PRIME: Optimal number of direct reports

“What is the ideal number of direct reports (to you) and why?”

January 29, 2014

OUR PRIME advisory panel includes some of the remodeling industry’s best remodelers. This month we asked: “What is the ideal number of direct reports (to you) and why?”

Five, but meet at different frequencies

The short answer for me is five—consisting of marketing, sales, production, finance, and general management. The frequency of each report is a little different, however. As an example, sales and production are weekly reports, while marketing and finance happen during the first and third weeks monthly. The most frequent are daily meetings with general management. These discussions tend to be less structured and are typically about specific issues as they arise.

Bill Simone, President
Custom Design & Construction, El Segundo, CA

 

Five key employees critical to success

In our company, I have five direct reports. These five people manage the five main departments and profit centers that we measure the overall success of the company. The way we choose to operate our company and the pace we work would make additional direct reports an issue.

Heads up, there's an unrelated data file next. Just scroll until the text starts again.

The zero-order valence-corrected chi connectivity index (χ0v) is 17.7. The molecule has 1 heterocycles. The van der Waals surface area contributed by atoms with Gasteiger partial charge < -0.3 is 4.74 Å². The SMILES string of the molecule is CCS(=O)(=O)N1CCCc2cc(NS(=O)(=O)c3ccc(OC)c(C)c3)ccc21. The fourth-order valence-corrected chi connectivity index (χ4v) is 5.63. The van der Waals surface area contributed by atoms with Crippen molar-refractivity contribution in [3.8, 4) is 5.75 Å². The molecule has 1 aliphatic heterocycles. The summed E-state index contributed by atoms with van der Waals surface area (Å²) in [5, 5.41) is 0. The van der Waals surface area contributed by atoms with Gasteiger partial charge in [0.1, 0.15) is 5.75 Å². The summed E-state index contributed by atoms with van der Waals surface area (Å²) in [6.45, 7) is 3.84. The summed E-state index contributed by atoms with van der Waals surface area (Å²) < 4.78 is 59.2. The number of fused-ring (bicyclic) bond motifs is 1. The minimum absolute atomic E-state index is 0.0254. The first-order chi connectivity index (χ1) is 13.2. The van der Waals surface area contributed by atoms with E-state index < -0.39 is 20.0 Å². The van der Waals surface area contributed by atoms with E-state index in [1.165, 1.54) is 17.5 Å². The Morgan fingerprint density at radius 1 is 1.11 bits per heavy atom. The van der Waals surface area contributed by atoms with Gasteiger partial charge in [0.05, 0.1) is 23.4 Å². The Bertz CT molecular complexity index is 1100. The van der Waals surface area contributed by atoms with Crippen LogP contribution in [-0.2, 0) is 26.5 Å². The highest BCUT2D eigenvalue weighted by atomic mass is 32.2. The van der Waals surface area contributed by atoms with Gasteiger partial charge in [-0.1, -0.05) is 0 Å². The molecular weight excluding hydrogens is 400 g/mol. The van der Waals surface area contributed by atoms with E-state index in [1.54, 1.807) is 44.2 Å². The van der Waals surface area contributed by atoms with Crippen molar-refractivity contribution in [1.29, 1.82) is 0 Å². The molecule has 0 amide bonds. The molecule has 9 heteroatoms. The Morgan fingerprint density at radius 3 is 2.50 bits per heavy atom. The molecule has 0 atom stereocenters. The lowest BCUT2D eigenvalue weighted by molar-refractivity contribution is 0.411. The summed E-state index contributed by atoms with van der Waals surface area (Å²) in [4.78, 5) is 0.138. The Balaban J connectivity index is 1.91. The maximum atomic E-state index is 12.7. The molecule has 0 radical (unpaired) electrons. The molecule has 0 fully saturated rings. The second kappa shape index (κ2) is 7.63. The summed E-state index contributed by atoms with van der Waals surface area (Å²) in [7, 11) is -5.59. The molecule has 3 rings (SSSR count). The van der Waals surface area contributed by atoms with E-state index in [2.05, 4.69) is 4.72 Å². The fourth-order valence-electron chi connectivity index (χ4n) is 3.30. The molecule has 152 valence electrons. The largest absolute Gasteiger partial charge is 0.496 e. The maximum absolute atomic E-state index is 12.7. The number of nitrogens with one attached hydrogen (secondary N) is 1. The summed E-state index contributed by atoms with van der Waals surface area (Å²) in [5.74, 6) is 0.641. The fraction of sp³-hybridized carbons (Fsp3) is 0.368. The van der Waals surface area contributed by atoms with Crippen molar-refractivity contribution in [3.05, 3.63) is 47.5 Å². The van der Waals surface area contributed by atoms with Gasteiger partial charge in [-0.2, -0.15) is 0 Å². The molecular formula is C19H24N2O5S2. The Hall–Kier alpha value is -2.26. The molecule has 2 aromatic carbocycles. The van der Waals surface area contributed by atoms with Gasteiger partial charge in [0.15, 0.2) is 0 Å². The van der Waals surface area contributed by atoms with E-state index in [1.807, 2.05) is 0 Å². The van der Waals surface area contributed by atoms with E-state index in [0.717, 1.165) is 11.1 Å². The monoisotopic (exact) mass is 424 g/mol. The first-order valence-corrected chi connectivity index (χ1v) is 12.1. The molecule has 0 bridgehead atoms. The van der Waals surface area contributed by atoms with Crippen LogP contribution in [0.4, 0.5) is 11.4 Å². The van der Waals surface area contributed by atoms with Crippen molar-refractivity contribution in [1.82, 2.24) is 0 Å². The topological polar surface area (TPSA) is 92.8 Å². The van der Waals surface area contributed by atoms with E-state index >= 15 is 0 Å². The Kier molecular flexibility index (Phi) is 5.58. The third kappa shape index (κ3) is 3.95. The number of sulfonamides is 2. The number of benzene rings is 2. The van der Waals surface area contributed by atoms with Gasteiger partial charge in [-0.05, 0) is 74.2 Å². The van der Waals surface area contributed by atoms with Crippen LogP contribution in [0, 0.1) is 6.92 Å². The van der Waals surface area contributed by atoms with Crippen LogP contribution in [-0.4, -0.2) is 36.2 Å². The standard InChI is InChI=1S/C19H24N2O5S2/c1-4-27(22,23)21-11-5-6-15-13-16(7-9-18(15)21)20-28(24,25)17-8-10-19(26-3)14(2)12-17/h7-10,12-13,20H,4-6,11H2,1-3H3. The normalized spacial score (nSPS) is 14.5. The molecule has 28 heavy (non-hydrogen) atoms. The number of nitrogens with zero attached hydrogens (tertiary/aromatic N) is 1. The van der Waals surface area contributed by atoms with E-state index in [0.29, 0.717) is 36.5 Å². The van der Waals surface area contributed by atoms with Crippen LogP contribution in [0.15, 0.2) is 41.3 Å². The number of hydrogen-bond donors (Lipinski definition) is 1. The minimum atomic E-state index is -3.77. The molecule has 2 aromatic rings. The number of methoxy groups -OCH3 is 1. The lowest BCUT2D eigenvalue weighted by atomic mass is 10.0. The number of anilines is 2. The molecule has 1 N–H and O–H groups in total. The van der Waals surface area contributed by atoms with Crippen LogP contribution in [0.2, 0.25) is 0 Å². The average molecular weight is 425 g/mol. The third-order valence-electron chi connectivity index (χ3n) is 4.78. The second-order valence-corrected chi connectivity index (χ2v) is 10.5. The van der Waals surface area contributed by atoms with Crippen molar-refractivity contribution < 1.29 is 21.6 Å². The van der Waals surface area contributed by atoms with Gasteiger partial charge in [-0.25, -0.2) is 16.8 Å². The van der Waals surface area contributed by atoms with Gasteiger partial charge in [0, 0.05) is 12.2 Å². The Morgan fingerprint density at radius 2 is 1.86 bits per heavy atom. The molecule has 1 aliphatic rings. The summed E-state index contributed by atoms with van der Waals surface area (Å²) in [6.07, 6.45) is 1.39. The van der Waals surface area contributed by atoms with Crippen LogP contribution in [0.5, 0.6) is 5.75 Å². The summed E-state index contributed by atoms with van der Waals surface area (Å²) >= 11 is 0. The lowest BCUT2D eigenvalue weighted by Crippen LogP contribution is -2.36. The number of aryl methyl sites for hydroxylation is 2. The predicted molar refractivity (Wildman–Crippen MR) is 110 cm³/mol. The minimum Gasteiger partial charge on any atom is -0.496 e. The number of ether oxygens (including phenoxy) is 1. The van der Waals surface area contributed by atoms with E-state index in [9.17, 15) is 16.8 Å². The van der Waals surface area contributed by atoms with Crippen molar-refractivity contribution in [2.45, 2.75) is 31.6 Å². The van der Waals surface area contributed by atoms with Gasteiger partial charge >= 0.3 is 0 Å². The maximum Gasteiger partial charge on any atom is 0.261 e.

Nick Cogliani, President
NEWPRO, Woburn, MA

 

Seven plus three shared reports

I have seven direct reports (my management team) and three more (our location managers) with whom I share reporting. I meet weekly with my direct reports to discuss priorities and current issues. I think this is a number of reports that is manageable and leaves me the opportunity to pay attention to all in a meaningful way. Expanding it somewhat might be OK, but there are bandwidth issues that start to come into play and the quality of communications would suffer.

Tom Kelly, President
Neil Kelly Inc., Portland, OR

 

Five who meet as a group twice a month

I currently have five managers who report directly to me. These individuals have responsibility for each of the five departments in the company. We meet as a group at least twice a month to review both the results of the prior period and progress toward our monthly goals, and once a month to review financial results. This allows an open discussion between myself and the managers—all of whom have been with me for more than 10 years—to give their feedback on issues and come up with a plan of action for those areas that need improvement. 

Rob Levin, President
Statewide Remodeling, DFW, TX

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